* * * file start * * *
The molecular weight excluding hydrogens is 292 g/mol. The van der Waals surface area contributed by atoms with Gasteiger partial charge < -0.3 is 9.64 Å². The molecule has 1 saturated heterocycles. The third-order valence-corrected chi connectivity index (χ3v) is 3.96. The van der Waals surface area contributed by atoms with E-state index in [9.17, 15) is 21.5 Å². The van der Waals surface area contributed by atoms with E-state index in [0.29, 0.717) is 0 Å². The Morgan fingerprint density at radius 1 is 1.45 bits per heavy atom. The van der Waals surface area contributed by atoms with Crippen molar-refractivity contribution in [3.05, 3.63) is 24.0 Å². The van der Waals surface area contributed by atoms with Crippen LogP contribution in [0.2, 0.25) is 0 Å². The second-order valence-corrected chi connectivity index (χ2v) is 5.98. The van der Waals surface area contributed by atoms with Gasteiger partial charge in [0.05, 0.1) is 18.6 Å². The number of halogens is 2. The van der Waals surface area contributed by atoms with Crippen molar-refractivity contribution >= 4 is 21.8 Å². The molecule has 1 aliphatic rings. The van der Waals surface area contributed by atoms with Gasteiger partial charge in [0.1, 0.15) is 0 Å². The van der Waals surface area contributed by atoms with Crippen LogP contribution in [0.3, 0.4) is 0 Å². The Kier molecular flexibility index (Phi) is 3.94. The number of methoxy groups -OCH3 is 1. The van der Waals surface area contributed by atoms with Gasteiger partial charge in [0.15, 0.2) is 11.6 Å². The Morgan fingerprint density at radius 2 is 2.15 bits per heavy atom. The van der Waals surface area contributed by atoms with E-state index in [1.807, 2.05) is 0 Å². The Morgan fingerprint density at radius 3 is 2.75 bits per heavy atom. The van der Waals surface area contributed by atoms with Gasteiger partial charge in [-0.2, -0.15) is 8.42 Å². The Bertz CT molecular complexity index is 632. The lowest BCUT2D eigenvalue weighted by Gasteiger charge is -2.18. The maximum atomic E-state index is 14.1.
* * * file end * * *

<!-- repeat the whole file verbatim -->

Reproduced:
The molecular weight excluding hydrogens is 292 g/mol. The van der Waals surface area contributed by atoms with Gasteiger partial charge < -0.3 is 9.64 Å². The molecule has 1 saturated heterocycles. The third-order valence-corrected chi connectivity index (χ3v) is 3.96. The van der Waals surface area contributed by atoms with E-state index in [9.17, 15) is 21.5 Å². The van der Waals surface area contributed by atoms with E-state index in [0.29, 0.717) is 0 Å². The Morgan fingerprint density at radius 1 is 1.45 bits per heavy atom. The van der Waals surface area contributed by atoms with Crippen molar-refractivity contribution in [3.05, 3.63) is 24.0 Å². The van der Waals surface area contributed by atoms with Crippen LogP contribution in [0.2, 0.25) is 0 Å². The second-order valence-corrected chi connectivity index (χ2v) is 5.98. The van der Waals surface area contributed by atoms with Gasteiger partial charge in [0.05, 0.1) is 18.6 Å². The number of halogens is 2. The van der Waals surface area contributed by atoms with Crippen molar-refractivity contribution >= 4 is 21.8 Å². The molecule has 1 aliphatic rings. The van der Waals surface area contributed by atoms with Gasteiger partial charge in [0.1, 0.15) is 0 Å². The van der Waals surface area contributed by atoms with Crippen LogP contribution in [0.3, 0.4) is 0 Å². The Kier molecular flexibility index (Phi) is 3.94. The number of methoxy groups -OCH3 is 1. The van der Waals surface area contributed by atoms with Gasteiger partial charge in [0.15, 0.2) is 11.6 Å². The Morgan fingerprint density at radius 2 is 2.15 bits per heavy atom. The van der Waals surface area contributed by atoms with E-state index in [1.807, 2.05) is 0 Å². The Morgan fingerprint density at radius 3 is 2.75 bits per heavy atom. The van der Waals surface area contributed by atoms with Gasteiger partial charge in [-0.2, -0.15) is 8.42 Å². The Bertz CT molecular complexity index is 632. The lowest BCUT2D eigenvalue weighted by Gasteiger charge is -2.18. The maximum atomic E-state index is 14.1.